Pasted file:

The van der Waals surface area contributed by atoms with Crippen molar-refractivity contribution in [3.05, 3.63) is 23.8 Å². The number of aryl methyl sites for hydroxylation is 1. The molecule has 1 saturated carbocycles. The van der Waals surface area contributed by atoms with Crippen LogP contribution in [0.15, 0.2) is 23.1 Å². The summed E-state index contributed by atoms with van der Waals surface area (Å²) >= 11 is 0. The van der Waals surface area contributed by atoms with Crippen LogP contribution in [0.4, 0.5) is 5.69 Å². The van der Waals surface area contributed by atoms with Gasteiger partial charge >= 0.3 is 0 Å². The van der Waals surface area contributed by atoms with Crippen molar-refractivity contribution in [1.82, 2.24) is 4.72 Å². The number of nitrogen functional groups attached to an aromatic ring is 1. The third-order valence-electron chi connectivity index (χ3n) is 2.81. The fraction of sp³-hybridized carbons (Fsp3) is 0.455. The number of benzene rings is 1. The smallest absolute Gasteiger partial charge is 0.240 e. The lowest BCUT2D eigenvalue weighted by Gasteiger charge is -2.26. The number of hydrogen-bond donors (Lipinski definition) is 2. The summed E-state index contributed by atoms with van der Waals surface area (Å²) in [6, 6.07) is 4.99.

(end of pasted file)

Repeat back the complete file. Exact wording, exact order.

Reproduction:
The van der Waals surface area contributed by atoms with Crippen molar-refractivity contribution in [3.05, 3.63) is 23.8 Å². The number of aryl methyl sites for hydroxylation is 1. The molecule has 1 saturated carbocycles. The van der Waals surface area contributed by atoms with Crippen LogP contribution in [0.15, 0.2) is 23.1 Å². The summed E-state index contributed by atoms with van der Waals surface area (Å²) >= 11 is 0. The van der Waals surface area contributed by atoms with Crippen LogP contribution in [0.4, 0.5) is 5.69 Å². The van der Waals surface area contributed by atoms with Gasteiger partial charge >= 0.3 is 0 Å². The van der Waals surface area contributed by atoms with Crippen molar-refractivity contribution in [1.82, 2.24) is 4.72 Å². The number of nitrogen functional groups attached to an aromatic ring is 1. The third-order valence-electron chi connectivity index (χ3n) is 2.81. The fraction of sp³-hybridized carbons (Fsp3) is 0.455. The number of benzene rings is 1. The smallest absolute Gasteiger partial charge is 0.240 e. The lowest BCUT2D eigenvalue weighted by Gasteiger charge is -2.26. The number of hydrogen-bond donors (Lipinski definition) is 2. The summed E-state index contributed by atoms with van der Waals surface area (Å²) in [6, 6.07) is 4.99.